Birds have long been touted as symbols of freedom. People often tell tales about their desire to “be as free as a bird,” referring to their ability to soar high above in the sky without a worry in the world. Ironically, the very freedom of the bird that we aspire to have, is being ripped away from these majestic creatures. Birds in India are increasingly becoming victims of illegal trade – captured, caged, and shackled for life. Despite the ban on trapping and trade of Indian wild birds in 1990-91, the illegal trade of birds continues to flourish.
Such illegal trafficking reared its ugly head in the National Capital of India as over 1700 native birds were found crammed into suffocating cages in the Kabutar (Pigeon) Market near Jama Masjid, Delhi, on Wednesday. Various species such as Alexandrine, Rose-ringed, and Plum-headed parakeets along with hundreds of munias (spice-finch), two hill mynas, and buntings were found within the grasps of these illegal poachers. A total of 1741birds, including 500 chicks were snatched from their natural environments and robbed of their freedom to fly.
Through a complaint filed by PETA India under various sections of The Prevention of Cruelty to Animals Act (PCA), 1960, and the Indian Penal Code, 1860, a raid was carried out by the Delhi Police who put a halt to this criminal activity. The Forest Department took custody of the birds, and as per the direction of the Deputy Conservator of Forests, the rescued birds, including adults, chicks, and juveniles, have been placed under the care of Wildlife SOS. A report has also been filed under relevant sections of the Wild Life (Protection) Act (WPA),1972. Hill mynas are protected under Schedule I, while parakeets and munias fall under Schedule IV of the WPA.
Numerous of the birds seized are not naturally found in the National Capital Region. Thus, the Wildlife SOS team gauged that they had been smuggled from different states and traversed across several borders until they reached Delhi. Further, most of the birds seized were found with severe dehydration, eye infections, wing damage, and other injuries. The munias had also been dyed in bright colors using harmful chemicals to encourage sales. Recognizing the trauma the birds had undergone, our team immediately got to work to ensure their well-being. Currently housed at the Wildlife SOS Transit Facility, the birds are regularly being fed and hydrated. Adult birds have been shifted into more spacious and hygienic cages to ensure they experienced minimal stress. Our team is carefully monitoring every bird to ensure all of their needs are met.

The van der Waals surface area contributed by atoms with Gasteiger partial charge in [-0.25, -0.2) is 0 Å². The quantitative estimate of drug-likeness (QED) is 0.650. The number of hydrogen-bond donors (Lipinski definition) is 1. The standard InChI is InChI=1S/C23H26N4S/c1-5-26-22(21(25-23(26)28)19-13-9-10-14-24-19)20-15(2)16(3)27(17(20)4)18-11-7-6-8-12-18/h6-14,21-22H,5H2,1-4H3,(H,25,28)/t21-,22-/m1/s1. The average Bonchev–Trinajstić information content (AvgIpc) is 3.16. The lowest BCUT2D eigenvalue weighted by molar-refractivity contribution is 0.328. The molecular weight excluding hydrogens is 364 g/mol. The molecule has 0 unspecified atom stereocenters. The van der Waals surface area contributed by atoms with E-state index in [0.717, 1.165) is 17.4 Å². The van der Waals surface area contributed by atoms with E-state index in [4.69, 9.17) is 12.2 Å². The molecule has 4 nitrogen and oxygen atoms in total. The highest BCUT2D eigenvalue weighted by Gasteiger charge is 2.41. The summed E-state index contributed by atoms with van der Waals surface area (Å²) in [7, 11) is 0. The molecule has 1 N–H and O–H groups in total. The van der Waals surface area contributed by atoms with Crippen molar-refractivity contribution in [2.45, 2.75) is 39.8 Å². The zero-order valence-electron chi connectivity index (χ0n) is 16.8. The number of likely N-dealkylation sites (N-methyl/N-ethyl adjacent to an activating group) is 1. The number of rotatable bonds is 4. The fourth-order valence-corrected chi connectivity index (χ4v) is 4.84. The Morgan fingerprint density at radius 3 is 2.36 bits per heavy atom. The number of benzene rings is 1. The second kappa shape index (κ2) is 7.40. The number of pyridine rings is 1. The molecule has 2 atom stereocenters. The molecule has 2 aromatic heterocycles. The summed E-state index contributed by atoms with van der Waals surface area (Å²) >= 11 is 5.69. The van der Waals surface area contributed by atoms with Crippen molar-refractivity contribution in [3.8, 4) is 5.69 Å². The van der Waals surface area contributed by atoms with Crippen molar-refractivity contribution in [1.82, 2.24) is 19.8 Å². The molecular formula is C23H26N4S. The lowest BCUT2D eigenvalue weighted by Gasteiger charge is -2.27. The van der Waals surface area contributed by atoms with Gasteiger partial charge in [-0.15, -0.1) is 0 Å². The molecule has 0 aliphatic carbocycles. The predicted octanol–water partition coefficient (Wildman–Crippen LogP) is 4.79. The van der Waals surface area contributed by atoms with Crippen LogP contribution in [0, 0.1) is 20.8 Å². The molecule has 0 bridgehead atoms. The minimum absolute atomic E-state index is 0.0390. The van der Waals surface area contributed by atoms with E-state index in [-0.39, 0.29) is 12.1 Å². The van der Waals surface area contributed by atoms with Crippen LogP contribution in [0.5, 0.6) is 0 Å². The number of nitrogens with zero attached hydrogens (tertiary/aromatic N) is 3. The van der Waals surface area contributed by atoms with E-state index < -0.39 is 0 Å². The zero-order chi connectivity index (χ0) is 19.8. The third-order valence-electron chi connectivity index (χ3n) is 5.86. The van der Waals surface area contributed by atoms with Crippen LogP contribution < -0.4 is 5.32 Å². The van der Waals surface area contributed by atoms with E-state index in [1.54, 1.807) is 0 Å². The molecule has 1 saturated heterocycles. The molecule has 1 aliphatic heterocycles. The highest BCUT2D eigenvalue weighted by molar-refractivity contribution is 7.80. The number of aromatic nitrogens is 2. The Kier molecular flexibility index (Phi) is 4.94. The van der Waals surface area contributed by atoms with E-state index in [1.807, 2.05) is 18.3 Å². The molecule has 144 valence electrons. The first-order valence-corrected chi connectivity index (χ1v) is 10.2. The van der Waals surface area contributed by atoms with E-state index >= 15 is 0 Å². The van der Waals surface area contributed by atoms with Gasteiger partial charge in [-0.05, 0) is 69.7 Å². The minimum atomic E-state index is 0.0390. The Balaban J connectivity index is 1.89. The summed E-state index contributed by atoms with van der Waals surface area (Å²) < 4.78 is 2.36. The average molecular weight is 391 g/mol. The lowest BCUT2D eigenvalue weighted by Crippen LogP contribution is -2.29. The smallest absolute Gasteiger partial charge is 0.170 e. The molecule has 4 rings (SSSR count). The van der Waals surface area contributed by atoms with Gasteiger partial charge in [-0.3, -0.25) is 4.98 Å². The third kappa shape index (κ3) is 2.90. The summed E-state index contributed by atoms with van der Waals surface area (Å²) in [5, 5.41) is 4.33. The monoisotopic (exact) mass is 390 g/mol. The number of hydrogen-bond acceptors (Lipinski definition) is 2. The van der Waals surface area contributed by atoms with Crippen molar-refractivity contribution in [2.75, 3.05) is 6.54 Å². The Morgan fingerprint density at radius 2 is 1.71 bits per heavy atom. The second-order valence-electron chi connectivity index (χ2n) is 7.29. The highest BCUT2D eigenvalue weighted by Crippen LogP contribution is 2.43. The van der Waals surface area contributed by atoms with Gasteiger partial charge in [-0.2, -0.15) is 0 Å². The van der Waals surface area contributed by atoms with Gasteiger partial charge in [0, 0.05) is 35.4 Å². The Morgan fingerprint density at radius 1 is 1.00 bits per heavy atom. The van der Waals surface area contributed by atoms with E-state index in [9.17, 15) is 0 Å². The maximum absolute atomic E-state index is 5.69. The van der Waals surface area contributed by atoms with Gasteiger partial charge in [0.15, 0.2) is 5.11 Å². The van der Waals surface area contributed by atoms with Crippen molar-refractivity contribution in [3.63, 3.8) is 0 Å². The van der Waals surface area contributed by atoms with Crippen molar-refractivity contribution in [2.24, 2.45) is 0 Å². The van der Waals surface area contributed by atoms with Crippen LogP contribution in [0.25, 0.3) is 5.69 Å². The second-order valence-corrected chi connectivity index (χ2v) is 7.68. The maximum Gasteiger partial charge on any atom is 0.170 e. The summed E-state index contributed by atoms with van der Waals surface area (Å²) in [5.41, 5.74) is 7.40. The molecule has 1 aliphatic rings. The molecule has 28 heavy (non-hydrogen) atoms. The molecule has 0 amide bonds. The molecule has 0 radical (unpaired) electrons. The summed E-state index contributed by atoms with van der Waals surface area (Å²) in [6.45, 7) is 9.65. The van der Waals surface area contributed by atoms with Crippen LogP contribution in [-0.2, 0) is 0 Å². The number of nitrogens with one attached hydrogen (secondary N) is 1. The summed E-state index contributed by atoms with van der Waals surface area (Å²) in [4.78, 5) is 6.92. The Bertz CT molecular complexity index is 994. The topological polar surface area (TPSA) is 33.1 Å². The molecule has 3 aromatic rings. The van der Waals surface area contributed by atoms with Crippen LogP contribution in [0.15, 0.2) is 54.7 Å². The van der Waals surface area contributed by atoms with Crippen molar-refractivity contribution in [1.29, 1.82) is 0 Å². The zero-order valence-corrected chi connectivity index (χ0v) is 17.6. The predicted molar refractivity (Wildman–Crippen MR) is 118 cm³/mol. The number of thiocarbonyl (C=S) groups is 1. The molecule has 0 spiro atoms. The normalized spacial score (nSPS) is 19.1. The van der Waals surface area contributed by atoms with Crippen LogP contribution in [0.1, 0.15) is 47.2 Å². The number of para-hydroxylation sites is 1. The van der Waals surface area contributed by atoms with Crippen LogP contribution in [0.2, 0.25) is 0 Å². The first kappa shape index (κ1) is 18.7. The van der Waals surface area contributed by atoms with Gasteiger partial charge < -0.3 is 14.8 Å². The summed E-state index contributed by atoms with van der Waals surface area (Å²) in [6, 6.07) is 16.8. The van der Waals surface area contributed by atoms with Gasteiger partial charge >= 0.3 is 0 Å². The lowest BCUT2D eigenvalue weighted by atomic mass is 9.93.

What concerns our team most, however, are the over 500 baby chicks. Often, three to four weeks old parakeets are captured and crammed into containers for trade. Most times, these chicks die en-route, never even making it to the destination. Thus, our team is hard at work to ensure each chick survives. The youngest birds have been put in cages with temperature control to ensure they have the exact temperature needed to stay fit. Syringes are being used to feed baby birds to ensure they receive the appropriate amount and type of food. Our team even made soft beds made out of shredded paper to help the chicks feel relaxed.
Our team hopes all of the birds can be released back into the natural habitat once deemed fit. The release of the birds is being carried out in multiple phases. In the first phase, a few birds deemed fit have already been released back into their natural environments.
The seizure of these birds reveals only the tip of a flourishing underworld dedicated to the illegal trade of birds. Of the 12 native species of parakeets, the Rose-ringed parakeets, Alexandrine parakeets, and Plum-headed parakeets are three of the most traded birds in the country. These birds are commonly kept as pets in Indian households by those unaware of the brutality involved in capturing these birds. The Kabutar Market of Jama Masjid has also long been a hotspot for the sale of birds where under the protection of the pet trade rare and endangered species are smuggled across the country, due to ever-increasing demand. Such demand increases during major festivals like Holi and even Diwali. In November of 2021, Wildlife SOS in collaboration with the Gujarat Society for Prevention of Cruelty to Animals (GSPCA) rescued eight Indian Eagle Owls being trafficked for use in occult practices that occur during the Diwali season.
As Wildlife SOS cares for the seized birds, we hope this incident can shed light on the brutal capturing and trade of birds. You can help save India’s avian population by contributing towards Wildlife conservation. Click HERE to make India’s skies a haven for birds.